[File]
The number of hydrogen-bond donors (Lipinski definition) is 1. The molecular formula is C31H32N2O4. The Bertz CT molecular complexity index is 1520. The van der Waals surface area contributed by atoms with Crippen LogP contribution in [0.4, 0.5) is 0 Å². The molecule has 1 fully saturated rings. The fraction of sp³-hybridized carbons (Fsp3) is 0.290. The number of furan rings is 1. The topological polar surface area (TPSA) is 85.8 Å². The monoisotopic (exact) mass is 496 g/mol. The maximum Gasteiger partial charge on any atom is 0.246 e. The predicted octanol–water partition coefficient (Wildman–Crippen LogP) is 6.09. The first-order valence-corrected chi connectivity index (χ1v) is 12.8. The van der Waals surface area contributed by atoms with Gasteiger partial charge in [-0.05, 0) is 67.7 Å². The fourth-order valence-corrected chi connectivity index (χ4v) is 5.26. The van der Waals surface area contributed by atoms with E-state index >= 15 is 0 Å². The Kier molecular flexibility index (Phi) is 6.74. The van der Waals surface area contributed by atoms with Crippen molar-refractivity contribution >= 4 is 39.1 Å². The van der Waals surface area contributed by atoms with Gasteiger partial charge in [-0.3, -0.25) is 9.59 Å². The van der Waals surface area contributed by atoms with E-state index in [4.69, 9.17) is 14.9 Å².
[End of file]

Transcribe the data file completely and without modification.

The number of hydrogen-bond donors (Lipinski definition) is 1. The molecular formula is C31H32N2O4. The Bertz CT molecular complexity index is 1520. The van der Waals surface area contributed by atoms with Crippen LogP contribution in [0.4, 0.5) is 0 Å². The molecule has 1 fully saturated rings. The fraction of sp³-hybridized carbons (Fsp3) is 0.290. The number of furan rings is 1. The topological polar surface area (TPSA) is 85.8 Å². The monoisotopic (exact) mass is 496 g/mol. The maximum Gasteiger partial charge on any atom is 0.246 e. The predicted octanol–water partition coefficient (Wildman–Crippen LogP) is 6.09. The first-order valence-corrected chi connectivity index (χ1v) is 12.8. The van der Waals surface area contributed by atoms with Gasteiger partial charge in [-0.05, 0) is 67.7 Å². The fourth-order valence-corrected chi connectivity index (χ4v) is 5.26. The van der Waals surface area contributed by atoms with E-state index >= 15 is 0 Å². The Kier molecular flexibility index (Phi) is 6.74. The van der Waals surface area contributed by atoms with Crippen molar-refractivity contribution >= 4 is 39.1 Å². The van der Waals surface area contributed by atoms with Gasteiger partial charge in [-0.3, -0.25) is 9.59 Å². The van der Waals surface area contributed by atoms with E-state index in [4.69, 9.17) is 14.9 Å².